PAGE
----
Patients were enrolled from eight different hospitals in Shanxi Province, China. The inclusion criteria for this study were an age of > 18 years, with the principal diagnosis of Chronic Heart Failure according to the 2013 ACC/AHA guideline on HF [2], and consent to fill out the questionnaire. We excluded patients with combined psychiatric disorders and those who were incapable of understanding or completing the questionnaire because of language barriers or intellectual disabilities. Healthy subjects were defined as people who had not been diagnosed with any diseases by physicians. Healthy subjects who matched the basic characteristics of patients with CHF were recruited from communities of Shanxi Province. Before collecting healthy subjects, the investigators contacted related departments of target communities to obtain support from community workers. At the same time, full preparations for publicity were made by creating posters to display in the communities. Documents that introduced the survey were also distributed. Healthy subjects who were willing to participate in the questionnaire survey provided written informed consent. The participants filled out the questionnaire by following the same survey process followed by patients with CHF. In cases of missing, we corrected and supplemented the data in a timely manner. In factor analysis, Nunnally [23] suggested that the number of subjects should be at least 10 times the number of study variables. Some scholars have suggested that the actual sample size should be 5 to 10 times greater than the number of observed variables to obtain accurate parameter estimates and reliable results [24].

The purpose of our study was thoroughly explained to all participants. Written informed consent was obtained from all participants. These questionnaires were made available on the first day of hospitalization. During hospitalization, the patients independently completed the questionnaires according to their own physical conditions by following the instructions provided by the investigators. For the elderly patients who were unable to complete the questionnaires, the investigators read the content of the questionnaires and/or filled in the answers according to the patients’ selections without any suggestions. Data entry and its verification are important in the process of data management in clinical studies [25]. Double data entry was adopted to control data quality using EpiData3.1 software. In total, 105 patients and 50 healthy subjects were enrolled in the pilot study. Various statistical analyses were conducted to select high-quality items and develop the preliminary scale, such as the classical test theory [e.g., discrete trend, factor analysis, correlation coefficient, Cronbach’s α if item deleted (CAID) and corrected item-total correlation (CITC)] and item response theory. A further larger-scale survey involving 365 patients with CHF and 100 healthy subjects was conducted by using the preliminary scale.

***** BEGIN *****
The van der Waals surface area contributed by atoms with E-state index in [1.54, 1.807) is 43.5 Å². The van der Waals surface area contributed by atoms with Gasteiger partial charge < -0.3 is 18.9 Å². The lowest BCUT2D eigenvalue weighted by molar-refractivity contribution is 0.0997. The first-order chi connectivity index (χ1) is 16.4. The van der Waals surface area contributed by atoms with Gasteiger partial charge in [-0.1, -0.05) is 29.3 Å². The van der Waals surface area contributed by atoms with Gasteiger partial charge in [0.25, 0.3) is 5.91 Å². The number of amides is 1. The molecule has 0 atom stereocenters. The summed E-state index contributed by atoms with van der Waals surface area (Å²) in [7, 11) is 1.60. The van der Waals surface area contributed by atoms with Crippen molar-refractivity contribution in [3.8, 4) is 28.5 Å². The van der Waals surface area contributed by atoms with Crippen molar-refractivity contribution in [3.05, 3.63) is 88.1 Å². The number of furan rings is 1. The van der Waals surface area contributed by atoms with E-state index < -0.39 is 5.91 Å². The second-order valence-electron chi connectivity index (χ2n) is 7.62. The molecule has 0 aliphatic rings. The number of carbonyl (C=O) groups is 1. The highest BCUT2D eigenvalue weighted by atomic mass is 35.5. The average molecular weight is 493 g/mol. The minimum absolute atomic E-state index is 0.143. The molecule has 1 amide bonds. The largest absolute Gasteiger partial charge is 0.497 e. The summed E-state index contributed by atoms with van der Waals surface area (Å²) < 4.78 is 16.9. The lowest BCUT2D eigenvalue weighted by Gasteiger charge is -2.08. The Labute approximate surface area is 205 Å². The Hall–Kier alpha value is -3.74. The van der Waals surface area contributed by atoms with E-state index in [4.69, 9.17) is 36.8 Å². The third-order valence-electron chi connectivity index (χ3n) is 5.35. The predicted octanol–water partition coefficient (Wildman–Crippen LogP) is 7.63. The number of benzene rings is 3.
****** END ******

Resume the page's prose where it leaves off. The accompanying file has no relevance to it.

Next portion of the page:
1.4.2 Scale scoring

Patients responded to each item on a 5-point Likert scale to reflect how often they had experienced each issue during the past 2 weeks. An initial value ranging from 0 to 4 was assigned for each category (0 = never, 1 = occasionally, 2 = about half of the time, 3 = often, and 4 = almost every day). To ensure a consistent relationship between the responses to all items and the PROM, all responses were transformed in the following way: positively scored items were recorded as the original score plus 1, while negatively scored items were recorded as 5 minus the original score. This resulted in a score ranging from 1 to 5 for each item, with a higher score associated with a more positive PROM.

1.4.3 Item reduction based on both CTT and IRT

Discrete trend

A low discrete degree indicated that the subjects were inclined to select the same answer. In other words, the items were not useful for indicating differences. The scores generally exhibited a normal distribution; thus, the standard deviation was calculated for every item. Items with a low standard deviation (< 1.0) were deleted. Generally, a value of > 1.0 indicates that the participants may select different answers for an item [26].

Exploratory factor analysis

Considering the small sample size, an exploratory factor analysis was performed and the solution was rotated separately in each field (physical, psychological, social, and therapeutic). We determined the number of factors according to the eigenvalue and variance contribution ratio. The eigenvalue should be > 1.0, and the maximum cumulative variance contribution rate was 70%. Items with low factor loading (< 0.4) were removed. Generally, it was considered that the measurable variable (e.g., item) was mainly affected by this potential factor (e.g., subdomain) if factor loading was ≥0.4 [27].

CAID

The CAID and CITC were used to evaluate the internal consistency among the items. If an item had a negative effect on the internal consistency of its own dimension, Cronbach’s α coefficient increased greatly when the item was deleted. A CITC of < 0.4 indicated that an item was poorly correlated to the scale. In this circumstance, the item should be deleted [28].

Correlation coefficient